8. Cleaner Air/Improved Air Quality — A major category of carbon reduction projects includes cookstoves projects. Installing clean cookstoves helps avoid the inefficient burning of charcoal or wood to provide more complete combustion and cleaner indoor air. This reduces fuel use, and saves both time collecting and money needed to purchase it. In Honduras, the Breath of Fresh Air project is building these cookstoves in rural homes to protect miles of local forests and eliminate toxic smoke from households.

9. Saves families money on fuel costs — Another benefit of cookstoves projects is that families save money by purchasing less wood.

10. Renewable Energy — Renewable energy projects build or maintain wind, solar or hydropower energy projects, contributing to the amount of renewable energy on the global energy grid. A Solar DC Programme located in off-grid rural regions of India generates electricity for 40,000 rural households in a planet-friendly way.

Improving local community infrastructure while protecting the planet — truly a bright idea.

11. Improved access to clean water — Some projects can even increase local communities’ access to clean water, such as an initiative in China which replace open manure pits with a system that washes the waste directly into the chamber, — methane digesters that break down human and animal waste to create clean methane gas, which is used for cooking — and thus lowers the risk Increases access to clean water since the risk of waste contamination.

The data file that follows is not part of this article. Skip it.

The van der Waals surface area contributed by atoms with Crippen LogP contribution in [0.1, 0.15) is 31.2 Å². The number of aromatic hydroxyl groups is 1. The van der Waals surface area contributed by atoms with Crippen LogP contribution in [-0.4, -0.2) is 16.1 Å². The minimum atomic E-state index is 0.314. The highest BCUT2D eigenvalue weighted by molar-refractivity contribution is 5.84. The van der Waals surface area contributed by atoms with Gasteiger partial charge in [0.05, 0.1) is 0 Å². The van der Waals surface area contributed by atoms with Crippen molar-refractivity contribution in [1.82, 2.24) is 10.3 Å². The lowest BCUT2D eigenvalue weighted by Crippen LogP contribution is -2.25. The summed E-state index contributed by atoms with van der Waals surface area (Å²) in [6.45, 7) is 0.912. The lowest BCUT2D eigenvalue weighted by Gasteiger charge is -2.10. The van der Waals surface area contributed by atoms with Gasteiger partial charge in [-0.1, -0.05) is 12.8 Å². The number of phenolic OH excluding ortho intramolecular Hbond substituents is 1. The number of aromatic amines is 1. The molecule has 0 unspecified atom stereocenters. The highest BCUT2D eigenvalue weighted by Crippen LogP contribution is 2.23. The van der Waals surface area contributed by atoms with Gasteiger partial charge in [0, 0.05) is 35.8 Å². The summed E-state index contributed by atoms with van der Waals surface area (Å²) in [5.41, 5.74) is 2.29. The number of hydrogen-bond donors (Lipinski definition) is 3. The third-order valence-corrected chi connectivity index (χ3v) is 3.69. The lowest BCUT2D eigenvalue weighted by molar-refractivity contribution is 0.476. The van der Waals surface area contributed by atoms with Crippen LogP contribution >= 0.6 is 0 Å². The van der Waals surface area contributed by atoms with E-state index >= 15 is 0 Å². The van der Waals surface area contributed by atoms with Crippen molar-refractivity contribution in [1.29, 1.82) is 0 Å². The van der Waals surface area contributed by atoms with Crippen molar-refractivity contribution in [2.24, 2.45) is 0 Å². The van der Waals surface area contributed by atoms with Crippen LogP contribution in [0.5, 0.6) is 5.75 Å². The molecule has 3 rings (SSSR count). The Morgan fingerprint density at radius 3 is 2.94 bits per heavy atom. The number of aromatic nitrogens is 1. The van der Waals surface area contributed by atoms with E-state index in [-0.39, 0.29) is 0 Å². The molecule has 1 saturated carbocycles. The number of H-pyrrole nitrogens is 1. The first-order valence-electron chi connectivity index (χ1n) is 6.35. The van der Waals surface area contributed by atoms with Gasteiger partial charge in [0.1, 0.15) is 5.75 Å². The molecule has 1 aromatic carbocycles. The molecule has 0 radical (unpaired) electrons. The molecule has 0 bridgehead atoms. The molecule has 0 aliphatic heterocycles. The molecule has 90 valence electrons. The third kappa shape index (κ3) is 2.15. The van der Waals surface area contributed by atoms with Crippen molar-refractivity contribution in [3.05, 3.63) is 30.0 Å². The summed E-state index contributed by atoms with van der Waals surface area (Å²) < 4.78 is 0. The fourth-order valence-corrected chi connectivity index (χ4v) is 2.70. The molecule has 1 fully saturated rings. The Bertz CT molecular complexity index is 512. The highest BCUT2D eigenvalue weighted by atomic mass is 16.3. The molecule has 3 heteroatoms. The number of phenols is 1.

12. Protects water supplies — Other projects project areas of land that contribute to a region’s water supply, like an effort in Tennessee.

13. Creates jobs or provides employment opportunities — A commonality between many carbon reduction projects is that they actually create jobs in the communities in which they are based.

14. Professional training — Instead of simply providing one-off financial support to local communities, many quality carbon projects also provide additional training for local community members in relevant fields (for example, sustainable landscape management) which empowers them both professionally and financially.

15. Creates alternative, sustainable revenue sources — Alternatively, a project might incentivize someone in a region to switch to a more sustainable revenue source. For example, an initiative in Mexico encourages residents to preserve and grow the biomass in their standing forests despite multiple opportunities to cut trees for profit.

16. Sustainable practices education — When you’re trying to empower a community to take action for the planet, education is key. Where relevant, some quality carbon projects provide training to local community members, which then allows them to take a direct role in project sustainability and continued project management.

17. Enables communities to own where they live — With the help of professional training and increased education in relevant sustainability topics, Carbon Done Correctly means that these projects aren’t just based in the community, they become part of those communities, instilling a sense of ownership to all involved.

18. Provides financial support — In some cases, carbon reduction projects can provide financial support to local communities in the form of microfinance loans for small, local businesses.